For Amazon, it’s more about disrupting banks, not necessarily displacing them.
To date, the Seattle-based e-commerce giant has a foot in payments, cash, small business lending, consumer credit and an initiative to get people to shop with Amazon using their debit cards. Research also shows millennials have no love for traditional banks and would rather manage their money with a more reliable and “fun” brand like Amazon or even Facebook or WeChat, but that’s just 23 percent.
Still, observers agree that trend is a little sensationalized; that although we’re seeing an Amazonification of financial services — whereby the incumbent banks are platforms for all other non-bank providers of financial services to plug into — legacy firms aren’t actually losing accounts to Amazon. But, they are losing direct interactions with customers. For example, USAA and Capital One are both experimenting with Amazon’s digital assistant Alexa as a new consumer banking channel.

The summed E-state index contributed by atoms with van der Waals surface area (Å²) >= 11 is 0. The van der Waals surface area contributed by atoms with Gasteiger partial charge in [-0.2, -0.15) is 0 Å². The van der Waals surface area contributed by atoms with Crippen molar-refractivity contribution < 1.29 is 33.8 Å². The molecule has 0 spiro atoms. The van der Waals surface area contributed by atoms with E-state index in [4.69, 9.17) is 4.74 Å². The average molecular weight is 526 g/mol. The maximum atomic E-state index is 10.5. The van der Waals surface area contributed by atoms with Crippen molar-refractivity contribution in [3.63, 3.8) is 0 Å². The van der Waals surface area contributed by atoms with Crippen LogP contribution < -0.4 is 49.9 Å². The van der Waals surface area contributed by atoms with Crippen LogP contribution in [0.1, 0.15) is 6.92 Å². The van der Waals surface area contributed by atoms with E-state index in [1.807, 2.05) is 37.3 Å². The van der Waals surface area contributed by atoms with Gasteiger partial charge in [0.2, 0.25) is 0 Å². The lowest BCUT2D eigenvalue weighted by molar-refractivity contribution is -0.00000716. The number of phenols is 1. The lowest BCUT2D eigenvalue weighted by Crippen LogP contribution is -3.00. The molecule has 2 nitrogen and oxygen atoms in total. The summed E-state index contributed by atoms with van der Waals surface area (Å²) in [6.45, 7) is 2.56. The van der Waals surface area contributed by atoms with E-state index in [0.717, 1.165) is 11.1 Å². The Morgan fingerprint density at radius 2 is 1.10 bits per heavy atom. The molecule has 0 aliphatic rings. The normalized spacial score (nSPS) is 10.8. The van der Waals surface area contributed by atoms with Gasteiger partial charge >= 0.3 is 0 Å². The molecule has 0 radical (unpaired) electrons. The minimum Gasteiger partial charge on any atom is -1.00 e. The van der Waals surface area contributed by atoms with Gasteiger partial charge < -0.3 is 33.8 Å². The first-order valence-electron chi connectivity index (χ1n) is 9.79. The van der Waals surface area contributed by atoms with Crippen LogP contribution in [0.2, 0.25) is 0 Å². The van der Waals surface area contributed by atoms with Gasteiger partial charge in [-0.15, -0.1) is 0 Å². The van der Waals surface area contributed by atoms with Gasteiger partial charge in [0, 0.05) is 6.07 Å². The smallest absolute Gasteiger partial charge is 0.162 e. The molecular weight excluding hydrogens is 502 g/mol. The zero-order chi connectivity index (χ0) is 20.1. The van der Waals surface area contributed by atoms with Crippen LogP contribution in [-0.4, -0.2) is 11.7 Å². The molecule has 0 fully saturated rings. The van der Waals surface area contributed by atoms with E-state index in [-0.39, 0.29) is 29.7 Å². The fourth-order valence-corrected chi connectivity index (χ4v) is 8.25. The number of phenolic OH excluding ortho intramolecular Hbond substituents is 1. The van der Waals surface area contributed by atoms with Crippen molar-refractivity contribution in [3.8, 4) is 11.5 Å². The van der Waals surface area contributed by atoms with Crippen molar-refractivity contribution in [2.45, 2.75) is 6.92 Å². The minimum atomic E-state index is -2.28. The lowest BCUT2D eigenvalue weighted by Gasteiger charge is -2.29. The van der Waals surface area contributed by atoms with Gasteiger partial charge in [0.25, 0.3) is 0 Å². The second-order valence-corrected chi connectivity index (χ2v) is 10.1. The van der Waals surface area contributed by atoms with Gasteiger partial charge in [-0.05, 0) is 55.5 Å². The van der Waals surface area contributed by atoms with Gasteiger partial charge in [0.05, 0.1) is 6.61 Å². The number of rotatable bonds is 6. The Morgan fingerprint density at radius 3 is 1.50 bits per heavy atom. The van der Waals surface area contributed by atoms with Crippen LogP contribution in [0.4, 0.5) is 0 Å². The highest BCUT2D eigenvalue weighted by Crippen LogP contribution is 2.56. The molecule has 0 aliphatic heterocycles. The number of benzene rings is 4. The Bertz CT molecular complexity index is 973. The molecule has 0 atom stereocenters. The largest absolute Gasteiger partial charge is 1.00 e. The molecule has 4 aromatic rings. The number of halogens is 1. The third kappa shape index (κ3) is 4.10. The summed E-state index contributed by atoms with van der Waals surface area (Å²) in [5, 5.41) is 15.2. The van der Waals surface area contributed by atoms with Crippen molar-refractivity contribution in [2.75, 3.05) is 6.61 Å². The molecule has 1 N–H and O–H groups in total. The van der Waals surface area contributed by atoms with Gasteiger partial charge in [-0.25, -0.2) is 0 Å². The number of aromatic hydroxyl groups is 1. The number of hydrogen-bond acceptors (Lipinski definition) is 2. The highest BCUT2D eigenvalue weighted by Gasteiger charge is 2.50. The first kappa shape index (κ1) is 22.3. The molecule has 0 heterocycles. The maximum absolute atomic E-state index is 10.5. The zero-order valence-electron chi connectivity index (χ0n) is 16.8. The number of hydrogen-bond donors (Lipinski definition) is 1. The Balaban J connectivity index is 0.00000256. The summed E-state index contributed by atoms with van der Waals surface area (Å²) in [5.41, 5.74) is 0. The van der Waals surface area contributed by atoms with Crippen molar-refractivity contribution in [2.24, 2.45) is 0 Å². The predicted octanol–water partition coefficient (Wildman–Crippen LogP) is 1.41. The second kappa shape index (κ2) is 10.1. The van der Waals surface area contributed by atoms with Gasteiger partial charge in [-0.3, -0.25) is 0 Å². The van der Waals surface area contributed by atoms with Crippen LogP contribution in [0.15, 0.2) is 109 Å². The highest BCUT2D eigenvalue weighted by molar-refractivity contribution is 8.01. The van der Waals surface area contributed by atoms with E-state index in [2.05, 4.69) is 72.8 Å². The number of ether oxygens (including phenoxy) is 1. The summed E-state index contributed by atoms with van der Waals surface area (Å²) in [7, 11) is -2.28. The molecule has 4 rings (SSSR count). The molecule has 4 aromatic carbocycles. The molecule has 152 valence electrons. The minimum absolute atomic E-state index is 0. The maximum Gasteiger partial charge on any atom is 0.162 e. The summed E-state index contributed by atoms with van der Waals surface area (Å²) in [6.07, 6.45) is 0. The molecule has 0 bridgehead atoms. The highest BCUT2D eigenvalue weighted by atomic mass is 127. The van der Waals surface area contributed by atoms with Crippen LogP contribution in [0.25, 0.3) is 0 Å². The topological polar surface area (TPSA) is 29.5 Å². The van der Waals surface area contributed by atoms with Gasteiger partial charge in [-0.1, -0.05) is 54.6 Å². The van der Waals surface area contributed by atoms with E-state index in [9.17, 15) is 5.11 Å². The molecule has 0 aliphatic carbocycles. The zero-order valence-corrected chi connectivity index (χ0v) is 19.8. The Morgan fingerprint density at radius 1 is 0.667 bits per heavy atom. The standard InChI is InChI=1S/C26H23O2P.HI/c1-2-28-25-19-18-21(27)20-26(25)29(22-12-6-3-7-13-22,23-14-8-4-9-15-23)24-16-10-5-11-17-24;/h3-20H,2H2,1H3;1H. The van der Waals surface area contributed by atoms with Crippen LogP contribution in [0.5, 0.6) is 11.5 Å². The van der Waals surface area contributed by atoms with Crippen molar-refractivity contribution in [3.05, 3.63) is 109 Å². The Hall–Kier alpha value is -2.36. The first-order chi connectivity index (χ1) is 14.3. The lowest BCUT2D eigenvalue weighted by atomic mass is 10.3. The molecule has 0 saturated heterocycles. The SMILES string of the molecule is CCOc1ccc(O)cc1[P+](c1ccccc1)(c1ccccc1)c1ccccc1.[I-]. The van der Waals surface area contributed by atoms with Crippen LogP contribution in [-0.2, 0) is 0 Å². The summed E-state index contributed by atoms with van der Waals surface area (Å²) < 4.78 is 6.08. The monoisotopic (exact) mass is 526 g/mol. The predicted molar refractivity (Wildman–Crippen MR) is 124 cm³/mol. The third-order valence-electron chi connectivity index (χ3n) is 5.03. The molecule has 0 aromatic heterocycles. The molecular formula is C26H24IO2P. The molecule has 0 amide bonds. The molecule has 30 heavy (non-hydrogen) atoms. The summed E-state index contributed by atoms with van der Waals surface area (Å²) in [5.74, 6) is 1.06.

“The threat is not about [technology companies] taking market share, it’s that they become the customer interface and the banks become the ingredient brand,” said Alyson Clarke, a principal analyst at Forrester. “When you lose that connection with your end customer, you’re simply a no-name product manufacturer. And when you no longer have brand, the only things you have left to compete on are price and features.”
Further, large technology firms are becoming more and more operationally important to the financial system, particularly as companies move their data to cloud storage and increase opportunities for consumer facing artificial intelligence, according to Jesse McWaters, the World Economic Forum’s project lead on disruptive innovation in financial services.
“Three or four years ago it was common for senior banking executives to fairly declaratively say they would never move systems off premises, and now it’s becoming increasingly important for data to be processed in the cloud,” he said.